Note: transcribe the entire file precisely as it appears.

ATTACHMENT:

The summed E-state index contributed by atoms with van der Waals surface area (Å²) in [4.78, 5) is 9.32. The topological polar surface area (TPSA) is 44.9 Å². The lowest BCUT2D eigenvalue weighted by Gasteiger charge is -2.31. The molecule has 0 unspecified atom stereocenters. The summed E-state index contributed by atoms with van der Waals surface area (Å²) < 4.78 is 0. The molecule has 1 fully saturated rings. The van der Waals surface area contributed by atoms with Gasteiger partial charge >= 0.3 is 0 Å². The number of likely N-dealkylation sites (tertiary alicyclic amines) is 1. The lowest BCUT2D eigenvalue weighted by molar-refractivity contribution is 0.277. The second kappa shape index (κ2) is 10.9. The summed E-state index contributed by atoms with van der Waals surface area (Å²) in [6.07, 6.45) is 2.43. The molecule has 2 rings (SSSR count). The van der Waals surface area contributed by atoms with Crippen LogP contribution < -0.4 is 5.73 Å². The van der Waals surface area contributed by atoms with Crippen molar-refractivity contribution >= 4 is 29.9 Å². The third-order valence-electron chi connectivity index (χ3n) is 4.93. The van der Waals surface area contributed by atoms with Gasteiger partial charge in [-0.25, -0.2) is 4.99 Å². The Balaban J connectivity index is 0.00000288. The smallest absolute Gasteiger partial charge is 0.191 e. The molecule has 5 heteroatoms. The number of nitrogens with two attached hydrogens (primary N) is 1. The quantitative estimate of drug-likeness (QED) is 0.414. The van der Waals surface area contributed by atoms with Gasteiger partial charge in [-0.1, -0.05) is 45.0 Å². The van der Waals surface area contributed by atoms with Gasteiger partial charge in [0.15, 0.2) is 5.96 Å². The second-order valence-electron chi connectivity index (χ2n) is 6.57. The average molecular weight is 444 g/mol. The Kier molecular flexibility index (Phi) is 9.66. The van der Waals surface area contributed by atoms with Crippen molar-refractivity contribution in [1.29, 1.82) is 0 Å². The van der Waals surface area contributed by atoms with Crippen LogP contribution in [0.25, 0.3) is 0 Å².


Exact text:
The summed E-state index contributed by atoms with van der Waals surface area (Å²) in [4.78, 5) is 9.32. The topological polar surface area (TPSA) is 44.9 Å². The lowest BCUT2D eigenvalue weighted by Gasteiger charge is -2.31. The molecule has 0 unspecified atom stereocenters. The summed E-state index contributed by atoms with van der Waals surface area (Å²) < 4.78 is 0. The molecule has 1 fully saturated rings. The van der Waals surface area contributed by atoms with Gasteiger partial charge >= 0.3 is 0 Å². The number of likely N-dealkylation sites (tertiary alicyclic amines) is 1. The lowest BCUT2D eigenvalue weighted by molar-refractivity contribution is 0.277. The second kappa shape index (κ2) is 10.9. The summed E-state index contributed by atoms with van der Waals surface area (Å²) in [6.07, 6.45) is 2.43. The molecule has 2 rings (SSSR count). The van der Waals surface area contributed by atoms with Crippen LogP contribution < -0.4 is 5.73 Å². The van der Waals surface area contributed by atoms with Crippen molar-refractivity contribution >= 4 is 29.9 Å². The third-order valence-electron chi connectivity index (χ3n) is 4.93. The van der Waals surface area contributed by atoms with Gasteiger partial charge in [-0.25, -0.2) is 4.99 Å². The Balaban J connectivity index is 0.00000288. The smallest absolute Gasteiger partial charge is 0.191 e. The molecule has 5 heteroatoms. The number of nitrogens with two attached hydrogens (primary N) is 1. The quantitative estimate of drug-likeness (QED) is 0.414. The van der Waals surface area contributed by atoms with Gasteiger partial charge in [-0.1, -0.05) is 45.0 Å². The van der Waals surface area contributed by atoms with Gasteiger partial charge in [0.15, 0.2) is 5.96 Å². The second-order valence-electron chi connectivity index (χ2n) is 6.57. The average molecular weight is 444 g/mol. The Kier molecular flexibility index (Phi) is 9.66. The van der Waals surface area contributed by atoms with Crippen molar-refractivity contribution in [1.29, 1.82) is 0 Å². The van der Waals surface area contributed by atoms with Crippen LogP contribution in [0.25, 0.3) is 0 Å².